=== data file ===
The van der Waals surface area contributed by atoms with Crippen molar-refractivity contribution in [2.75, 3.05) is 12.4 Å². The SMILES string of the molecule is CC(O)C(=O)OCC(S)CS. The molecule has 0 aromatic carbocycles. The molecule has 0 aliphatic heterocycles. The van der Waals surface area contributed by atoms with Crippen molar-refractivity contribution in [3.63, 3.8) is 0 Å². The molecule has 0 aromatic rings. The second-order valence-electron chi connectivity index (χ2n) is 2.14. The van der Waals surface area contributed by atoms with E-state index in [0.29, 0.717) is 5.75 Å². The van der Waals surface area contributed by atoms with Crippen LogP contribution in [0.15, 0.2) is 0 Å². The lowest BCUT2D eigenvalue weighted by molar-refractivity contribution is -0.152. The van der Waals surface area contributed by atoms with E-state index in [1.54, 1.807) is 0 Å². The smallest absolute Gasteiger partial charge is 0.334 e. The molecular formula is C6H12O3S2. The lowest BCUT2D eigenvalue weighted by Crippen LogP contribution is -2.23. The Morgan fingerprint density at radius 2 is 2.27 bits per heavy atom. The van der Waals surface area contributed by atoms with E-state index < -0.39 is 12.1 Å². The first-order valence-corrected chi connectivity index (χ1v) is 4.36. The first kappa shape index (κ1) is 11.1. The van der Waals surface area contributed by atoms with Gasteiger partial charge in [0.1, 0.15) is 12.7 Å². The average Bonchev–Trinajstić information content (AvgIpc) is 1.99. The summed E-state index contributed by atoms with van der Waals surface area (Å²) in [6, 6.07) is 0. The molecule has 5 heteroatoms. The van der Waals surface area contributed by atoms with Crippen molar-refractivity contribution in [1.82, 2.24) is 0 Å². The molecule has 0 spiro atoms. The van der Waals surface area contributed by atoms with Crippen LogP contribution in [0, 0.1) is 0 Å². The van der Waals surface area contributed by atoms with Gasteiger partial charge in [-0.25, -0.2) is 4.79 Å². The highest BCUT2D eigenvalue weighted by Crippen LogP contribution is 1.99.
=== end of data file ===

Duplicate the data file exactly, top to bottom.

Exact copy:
The van der Waals surface area contributed by atoms with Crippen molar-refractivity contribution in [2.75, 3.05) is 12.4 Å². The SMILES string of the molecule is CC(O)C(=O)OCC(S)CS. The molecule has 0 aromatic carbocycles. The molecule has 0 aliphatic heterocycles. The van der Waals surface area contributed by atoms with Crippen molar-refractivity contribution in [3.63, 3.8) is 0 Å². The molecule has 0 aromatic rings. The second-order valence-electron chi connectivity index (χ2n) is 2.14. The van der Waals surface area contributed by atoms with E-state index in [0.29, 0.717) is 5.75 Å². The van der Waals surface area contributed by atoms with Crippen LogP contribution in [0.15, 0.2) is 0 Å². The lowest BCUT2D eigenvalue weighted by molar-refractivity contribution is -0.152. The van der Waals surface area contributed by atoms with E-state index in [1.54, 1.807) is 0 Å². The smallest absolute Gasteiger partial charge is 0.334 e. The molecular formula is C6H12O3S2. The lowest BCUT2D eigenvalue weighted by Crippen LogP contribution is -2.23. The Morgan fingerprint density at radius 2 is 2.27 bits per heavy atom. The van der Waals surface area contributed by atoms with E-state index < -0.39 is 12.1 Å². The first-order valence-corrected chi connectivity index (χ1v) is 4.36. The first kappa shape index (κ1) is 11.1. The van der Waals surface area contributed by atoms with Gasteiger partial charge in [0.1, 0.15) is 12.7 Å². The average Bonchev–Trinajstić information content (AvgIpc) is 1.99. The summed E-state index contributed by atoms with van der Waals surface area (Å²) in [6, 6.07) is 0. The molecule has 5 heteroatoms. The van der Waals surface area contributed by atoms with Crippen molar-refractivity contribution in [1.82, 2.24) is 0 Å². The molecule has 0 spiro atoms. The van der Waals surface area contributed by atoms with Crippen LogP contribution in [0, 0.1) is 0 Å². The van der Waals surface area contributed by atoms with Gasteiger partial charge in [-0.25, -0.2) is 4.79 Å². The highest BCUT2D eigenvalue weighted by Crippen LogP contribution is 1.99.